A new study published this week in Nature Climate Change is raising some alarming bells regarding the impact of climate change on sea levels. The research reveals that even in the best case scenarios outlined in the Paris Agreement, sea levels will continue to rise at dangerous levels, faster than we expect.
A slower response rate
“When we pump more carbon into the atmosphere, the effect on temperature is almost immediate,” said Oregon State University climate scientist and lead author on the study Peter Clark in a statement. “But sea level rise takes a lot longer to respond to that warming."
Clark used the analogy of an ice cube to explain the phenomenon indicating that ice left on a sidewalk won't melt immediately. “The same is true for ice sheets. It takes time for them to melt so that the resulting sea level rise will continue for hundreds to thousands of years after we’re done emitting carbon,” he further explained.
And the news only gets worse from there. Today, scientists estimate we are on track to reach the much-feared 2-degree threshold in about 60 years.
Sea level rise thresholds
On the bright side, we know how much carbon we must avoid emitting to not pass this threshold. The authors argue we need to now apply those targets to sea live rise thresholds as well.
"We need to ask if there is a target for sea level rise – much like the 2-degree threshold that was established for global warming," explained Clark. The authors warn that if cumulative CO2 emissions rise to 3,000 billion tons, we could witness a dangerous sea level rise of between 30 to 40 meters.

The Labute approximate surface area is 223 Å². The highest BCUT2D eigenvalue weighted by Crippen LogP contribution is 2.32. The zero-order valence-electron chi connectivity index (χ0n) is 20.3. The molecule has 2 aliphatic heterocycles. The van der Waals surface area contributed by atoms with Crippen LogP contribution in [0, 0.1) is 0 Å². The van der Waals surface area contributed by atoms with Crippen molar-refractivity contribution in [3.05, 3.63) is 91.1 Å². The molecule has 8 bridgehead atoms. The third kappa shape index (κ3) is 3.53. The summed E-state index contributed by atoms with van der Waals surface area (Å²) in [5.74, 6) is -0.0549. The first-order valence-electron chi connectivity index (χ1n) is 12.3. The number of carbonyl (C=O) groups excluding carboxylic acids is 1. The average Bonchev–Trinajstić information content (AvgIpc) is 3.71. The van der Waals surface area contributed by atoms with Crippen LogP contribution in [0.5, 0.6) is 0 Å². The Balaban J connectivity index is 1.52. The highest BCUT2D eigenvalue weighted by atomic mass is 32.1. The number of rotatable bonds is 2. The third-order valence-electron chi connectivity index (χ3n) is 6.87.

“The big question is whether we can stabilize the system and find new energy sources. If not, we’re on the way to a slow-motion catastrophe."
“The big question is whether we can stabilize the system and find new energy sources. If not, we’re on the way to a slow-motion catastrophe," said Alan Mix, an Oregon State University oceanographer and co-author on the study.
Meanwhile, the study estimates economic losses in coastal cities due to flooding could reach $1 trillion by 2050. That amount could be reduced to $60 billion through the introduction of coastal defenses but these measures would only provide short-term solutions.
“You can build a one-meter seawall,” Clark said. “But what do you do when sea levels rise by two, or five, or 10 meters?"
The authors advise that we use the slower response time of sea levels to begin adaptation strategies before climate change impacts take effect. This is especially necessary for the one billion people generally living in poorer conditions in coastal zones globally.
These populations, in particular, are dependent on the ocean for their livelihood. A "well-defined relationship between global mean sea-level rise and cumulative carbon emissions" is crucial to inform future policies that take a comprehensive approach to global warming into account, argues the paper.